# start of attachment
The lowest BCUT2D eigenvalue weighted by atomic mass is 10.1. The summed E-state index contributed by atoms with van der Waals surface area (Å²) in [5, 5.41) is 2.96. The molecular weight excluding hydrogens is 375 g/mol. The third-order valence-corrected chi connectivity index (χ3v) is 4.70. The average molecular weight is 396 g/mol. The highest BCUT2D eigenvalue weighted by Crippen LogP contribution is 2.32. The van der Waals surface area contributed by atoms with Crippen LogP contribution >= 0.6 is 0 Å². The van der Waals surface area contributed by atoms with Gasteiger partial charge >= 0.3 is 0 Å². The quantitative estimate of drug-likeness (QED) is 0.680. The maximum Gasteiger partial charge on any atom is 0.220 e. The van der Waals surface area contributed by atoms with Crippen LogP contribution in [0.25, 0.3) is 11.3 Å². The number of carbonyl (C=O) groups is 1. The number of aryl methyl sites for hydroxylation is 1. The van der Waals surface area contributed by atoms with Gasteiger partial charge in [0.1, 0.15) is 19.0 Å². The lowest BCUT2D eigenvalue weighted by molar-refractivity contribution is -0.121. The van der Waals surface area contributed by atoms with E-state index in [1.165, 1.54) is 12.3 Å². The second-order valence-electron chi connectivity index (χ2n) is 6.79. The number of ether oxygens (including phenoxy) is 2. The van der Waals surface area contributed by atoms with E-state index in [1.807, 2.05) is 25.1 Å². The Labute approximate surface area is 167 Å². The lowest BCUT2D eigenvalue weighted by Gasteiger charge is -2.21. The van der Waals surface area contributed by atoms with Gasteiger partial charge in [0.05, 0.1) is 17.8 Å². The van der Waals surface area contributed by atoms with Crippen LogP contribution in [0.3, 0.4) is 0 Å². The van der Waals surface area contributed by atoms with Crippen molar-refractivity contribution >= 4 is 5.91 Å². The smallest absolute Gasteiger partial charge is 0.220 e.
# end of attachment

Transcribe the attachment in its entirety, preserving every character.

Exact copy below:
The lowest BCUT2D eigenvalue weighted by atomic mass is 10.1. The summed E-state index contributed by atoms with van der Waals surface area (Å²) in [5, 5.41) is 2.96. The molecular weight excluding hydrogens is 375 g/mol. The third-order valence-corrected chi connectivity index (χ3v) is 4.70. The average molecular weight is 396 g/mol. The highest BCUT2D eigenvalue weighted by Crippen LogP contribution is 2.32. The van der Waals surface area contributed by atoms with Crippen LogP contribution >= 0.6 is 0 Å². The van der Waals surface area contributed by atoms with Gasteiger partial charge >= 0.3 is 0 Å². The quantitative estimate of drug-likeness (QED) is 0.680. The maximum Gasteiger partial charge on any atom is 0.220 e. The van der Waals surface area contributed by atoms with Crippen LogP contribution in [0.25, 0.3) is 11.3 Å². The number of carbonyl (C=O) groups is 1. The number of aryl methyl sites for hydroxylation is 1. The van der Waals surface area contributed by atoms with Gasteiger partial charge in [0.1, 0.15) is 19.0 Å². The lowest BCUT2D eigenvalue weighted by molar-refractivity contribution is -0.121. The van der Waals surface area contributed by atoms with E-state index in [1.165, 1.54) is 12.3 Å². The second-order valence-electron chi connectivity index (χ2n) is 6.79. The number of ether oxygens (including phenoxy) is 2. The van der Waals surface area contributed by atoms with E-state index in [1.807, 2.05) is 25.1 Å². The Labute approximate surface area is 167 Å². The lowest BCUT2D eigenvalue weighted by Gasteiger charge is -2.21. The van der Waals surface area contributed by atoms with Gasteiger partial charge in [0.05, 0.1) is 17.8 Å². The van der Waals surface area contributed by atoms with Crippen LogP contribution in [0.3, 0.4) is 0 Å². The van der Waals surface area contributed by atoms with Crippen molar-refractivity contribution >= 4 is 5.91 Å². The smallest absolute Gasteiger partial charge is 0.220 e.